Is there guidance for working exclusively with code, not blocks?

I want to use this course in grade 11, and I don’t want to teach with blocks. Is there guidance for working with code exclusively?

What sort of guidance are you thinking of? If I want to only use code, I just close the toolbox and click the button to make the code text.

Is it a requirement for the students that they don’t use blocks?

depends on what you plan on using… for gamelab it shouldn’t be too hard most of the stuff can be found in the library, applab is a bit different… if you want to look through there GitHub I’d be more than happy to point you in the right direction Link: you can look through here if you want to learn anything that is not implemented directly within the block system of there hope this helps

If you want to work with code I would recommend looking at You can create a teacher account and form a team to include your students. There are tools available to give assignments out and for students to submit them. You can also teach any one of numerous languages. That includes Python 3, which is what I would recommend if you are not going to use blocks.

Trying to teach Javascript using App Lab isn’t going to go well because the interpreter is many versions out of date. It also has a few bugs here and there. It also isn’t really Javascript. So don’t do that.

Thank you for all the comments.

Don, your comments are exactly what I was feeling. It’s not real Javascript. And the tool was obviously written for blocks. I find it very awkward to use for text.

I’m planning to use the Discovery course with blocks for grade 10 and the AP A course with text Java for grade 12. I’m not sure what to do for grade 11. Python would definitely be my preference. My board is uber-cautious about us using online tools. somehow got clearance.

Thanks again

Hi @mark.matchen,

I can certainly appreciate wanting to use text-based coding as it is more “real” than block-based coding. However, I would ask you to think about the following before locking to a purely text-based environment:

  • Block-based coding helps new-to-CS students gain the basic logic skills to think through the “how” of a program without worrying so much about nuts and bolts. For example, there are no misplaced semicolons to break their code, so students can focus on the programming practices you’re teaching. This helps students build confidence and skills they will need when working with JavaScript, Python, or other programming languages later.
  • Are you intending to teach JavaScript or general best practices for CS? If your goal is to teach JavaScript specifically, I completely understand just using text. If it’s about practices, I would look at blocks as a different dialect of the language (even if it’s one not widely used outside of this environment, it was intentionally designed for those just learning to code for the first time).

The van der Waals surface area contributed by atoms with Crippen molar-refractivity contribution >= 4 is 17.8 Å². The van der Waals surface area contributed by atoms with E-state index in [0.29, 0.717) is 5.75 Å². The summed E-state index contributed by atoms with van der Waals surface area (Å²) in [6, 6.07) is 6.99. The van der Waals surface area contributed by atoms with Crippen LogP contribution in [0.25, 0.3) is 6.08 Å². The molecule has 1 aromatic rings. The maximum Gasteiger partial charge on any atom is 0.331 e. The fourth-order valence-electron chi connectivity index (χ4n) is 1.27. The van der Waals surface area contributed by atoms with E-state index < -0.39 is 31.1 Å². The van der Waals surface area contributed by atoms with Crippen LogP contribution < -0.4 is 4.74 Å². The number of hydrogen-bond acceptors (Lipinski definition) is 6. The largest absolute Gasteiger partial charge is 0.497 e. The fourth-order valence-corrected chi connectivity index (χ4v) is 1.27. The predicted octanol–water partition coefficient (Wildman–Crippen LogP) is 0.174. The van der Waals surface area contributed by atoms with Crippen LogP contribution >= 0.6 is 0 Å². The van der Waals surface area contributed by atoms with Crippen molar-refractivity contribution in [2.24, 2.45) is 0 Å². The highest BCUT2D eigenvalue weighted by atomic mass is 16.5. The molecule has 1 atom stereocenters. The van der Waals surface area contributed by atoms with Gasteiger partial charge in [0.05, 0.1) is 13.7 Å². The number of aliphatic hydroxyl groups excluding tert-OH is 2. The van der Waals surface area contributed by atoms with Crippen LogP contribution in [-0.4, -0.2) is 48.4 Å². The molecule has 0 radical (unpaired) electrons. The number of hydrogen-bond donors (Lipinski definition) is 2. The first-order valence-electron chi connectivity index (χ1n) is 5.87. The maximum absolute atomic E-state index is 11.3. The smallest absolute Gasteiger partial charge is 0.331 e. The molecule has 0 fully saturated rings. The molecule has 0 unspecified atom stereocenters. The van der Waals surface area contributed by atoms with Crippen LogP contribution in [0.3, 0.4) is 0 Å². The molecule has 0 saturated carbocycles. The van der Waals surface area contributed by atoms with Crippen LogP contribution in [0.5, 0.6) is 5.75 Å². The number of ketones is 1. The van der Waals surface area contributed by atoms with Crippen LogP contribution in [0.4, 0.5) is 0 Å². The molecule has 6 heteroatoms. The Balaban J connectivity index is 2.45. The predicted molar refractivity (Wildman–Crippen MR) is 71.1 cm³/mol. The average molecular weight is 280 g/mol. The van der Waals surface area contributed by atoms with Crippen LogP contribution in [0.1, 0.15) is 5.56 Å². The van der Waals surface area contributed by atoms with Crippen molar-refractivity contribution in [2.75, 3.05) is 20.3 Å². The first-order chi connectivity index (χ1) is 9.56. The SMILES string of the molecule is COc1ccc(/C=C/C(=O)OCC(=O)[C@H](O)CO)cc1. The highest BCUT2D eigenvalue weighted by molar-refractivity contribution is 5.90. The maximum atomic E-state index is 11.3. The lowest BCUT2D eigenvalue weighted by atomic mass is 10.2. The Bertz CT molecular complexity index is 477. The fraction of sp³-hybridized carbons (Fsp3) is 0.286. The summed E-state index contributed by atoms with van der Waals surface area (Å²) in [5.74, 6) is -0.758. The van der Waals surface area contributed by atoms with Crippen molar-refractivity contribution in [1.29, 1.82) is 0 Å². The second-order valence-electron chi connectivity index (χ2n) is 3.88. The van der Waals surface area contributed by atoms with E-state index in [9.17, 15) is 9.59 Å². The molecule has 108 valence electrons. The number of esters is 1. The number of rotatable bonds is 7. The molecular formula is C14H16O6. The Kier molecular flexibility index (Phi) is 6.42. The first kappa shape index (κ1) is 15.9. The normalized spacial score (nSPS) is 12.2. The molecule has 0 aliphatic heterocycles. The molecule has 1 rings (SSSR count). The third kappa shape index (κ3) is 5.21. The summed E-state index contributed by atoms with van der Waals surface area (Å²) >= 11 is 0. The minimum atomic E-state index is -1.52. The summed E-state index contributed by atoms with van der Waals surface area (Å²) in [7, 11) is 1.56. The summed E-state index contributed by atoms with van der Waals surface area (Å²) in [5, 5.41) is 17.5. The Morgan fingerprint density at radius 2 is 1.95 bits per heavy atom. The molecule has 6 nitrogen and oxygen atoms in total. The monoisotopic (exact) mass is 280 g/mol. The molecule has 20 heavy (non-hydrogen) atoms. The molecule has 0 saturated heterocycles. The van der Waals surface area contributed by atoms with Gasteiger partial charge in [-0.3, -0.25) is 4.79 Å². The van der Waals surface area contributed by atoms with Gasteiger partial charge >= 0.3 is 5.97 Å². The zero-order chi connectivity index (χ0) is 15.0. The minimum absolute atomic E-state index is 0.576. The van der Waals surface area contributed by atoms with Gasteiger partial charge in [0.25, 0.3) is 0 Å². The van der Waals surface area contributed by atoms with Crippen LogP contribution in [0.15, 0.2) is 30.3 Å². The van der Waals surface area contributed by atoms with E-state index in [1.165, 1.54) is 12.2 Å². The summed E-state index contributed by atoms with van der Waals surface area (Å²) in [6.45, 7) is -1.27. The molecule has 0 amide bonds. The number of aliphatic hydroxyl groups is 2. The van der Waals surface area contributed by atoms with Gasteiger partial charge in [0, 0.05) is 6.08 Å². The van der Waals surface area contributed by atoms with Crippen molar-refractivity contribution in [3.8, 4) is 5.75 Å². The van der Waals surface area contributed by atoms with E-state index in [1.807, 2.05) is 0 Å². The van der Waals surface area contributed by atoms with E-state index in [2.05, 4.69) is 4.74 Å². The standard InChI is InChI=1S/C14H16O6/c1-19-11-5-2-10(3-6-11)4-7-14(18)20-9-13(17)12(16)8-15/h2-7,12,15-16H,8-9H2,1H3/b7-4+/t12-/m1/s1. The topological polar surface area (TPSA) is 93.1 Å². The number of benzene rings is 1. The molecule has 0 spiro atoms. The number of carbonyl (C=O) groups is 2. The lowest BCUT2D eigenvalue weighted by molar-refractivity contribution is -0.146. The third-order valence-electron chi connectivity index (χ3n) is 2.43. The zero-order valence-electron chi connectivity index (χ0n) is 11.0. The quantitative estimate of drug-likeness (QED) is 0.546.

Again, I’m not trying to dissuade you from teaching in a purely text-based environment, but rather presenting a different perspective to think through before making a decision.

–Michael K.

I appreciate that, Michael. In Ontario, there is no grade 9 CS course. I intend to use the Discovery course for grade 10 – these will all be new to coding, so blocks is appropriate. And I’m going to use the AP course for grade 12, teaching Java with text.

My problem is that the grade 10 course is not a prerequisite for the grade 11. So half of my 11s will be new and half won’t. My first thought about the Principles course was, great: Same progression, but the newcomers can use blocks and the experienced ones can use text. But as I look at it, I’m not sure working in text will be convenient. It feels like it was designed for blocks.

So, I’d love to hear your comment on that: is it realistic for students who’ve already done Discovery or another coding course to work through the whole Principles course in text?

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Thanks for the thoughtful response. I would say that it depends on the student. Some will be up for (and even want) the extra challenge of working in text mode, while others will be better served by using the blocks.

The way I would do it (not to say that anyone else should do the same) is to present both methods to the students and show them how to toggle between both of them. I would even show them how you could drag a block into a text field and have the corresponding text show up. This differentiation keeps the content appropriately challenging for all learners and ensures that they all make personal progress between the start and end of the course (rather than everyone reaching for the same finish line, which is inherently inequitable as they all have different starting points).

I’ve heard from teachers who had some students start the year with block coding and finish the year as the best text-based coders in the room (including the teacher).

I invite other posters in the community to weigh in on this.

–Michael K.

I would say that App Lab and Game Lab are really the best for an introduction class. It doesn’t take long to get started writing code that moves stuff around. The documented statements and functions work without bugs. While that is a small subset of the language it is enough to put together some nice things. Students can work in both blocks and text.

For an advanced class, I like Python3 on It also seems to be bug free. I find it inexcusable to use a language with bugs in k-12. I also really hate it when there is no auto-save. The biggest issue with seems to be that it can be used to get around school firewalls. You will need to have the class white listed to use it.